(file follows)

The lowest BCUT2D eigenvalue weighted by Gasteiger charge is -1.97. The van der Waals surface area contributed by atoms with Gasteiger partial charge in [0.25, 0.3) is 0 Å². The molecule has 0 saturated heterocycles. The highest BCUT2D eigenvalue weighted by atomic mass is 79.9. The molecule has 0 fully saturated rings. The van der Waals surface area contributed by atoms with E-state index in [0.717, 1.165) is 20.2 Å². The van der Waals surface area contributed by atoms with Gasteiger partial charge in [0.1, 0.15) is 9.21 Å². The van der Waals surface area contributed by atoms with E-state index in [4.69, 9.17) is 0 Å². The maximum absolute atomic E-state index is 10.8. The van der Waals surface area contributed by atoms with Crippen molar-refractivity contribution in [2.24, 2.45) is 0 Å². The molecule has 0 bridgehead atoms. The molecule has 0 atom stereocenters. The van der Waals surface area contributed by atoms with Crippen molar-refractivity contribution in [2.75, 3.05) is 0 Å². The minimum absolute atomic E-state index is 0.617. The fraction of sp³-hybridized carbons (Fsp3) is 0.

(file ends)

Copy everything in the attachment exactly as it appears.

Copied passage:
The lowest BCUT2D eigenvalue weighted by Gasteiger charge is -1.97. The van der Waals surface area contributed by atoms with Gasteiger partial charge in [0.25, 0.3) is 0 Å². The molecule has 0 saturated heterocycles. The highest BCUT2D eigenvalue weighted by atomic mass is 79.9. The molecule has 0 fully saturated rings. The van der Waals surface area contributed by atoms with E-state index in [0.717, 1.165) is 20.2 Å². The van der Waals surface area contributed by atoms with Gasteiger partial charge in [0.1, 0.15) is 9.21 Å². The van der Waals surface area contributed by atoms with E-state index in [4.69, 9.17) is 0 Å². The maximum absolute atomic E-state index is 10.8. The van der Waals surface area contributed by atoms with Crippen molar-refractivity contribution in [2.24, 2.45) is 0 Å². The molecule has 0 bridgehead atoms. The molecule has 0 atom stereocenters. The van der Waals surface area contributed by atoms with Crippen molar-refractivity contribution in [2.75, 3.05) is 0 Å². The minimum absolute atomic E-state index is 0.617. The fraction of sp³-hybridized carbons (Fsp3) is 0.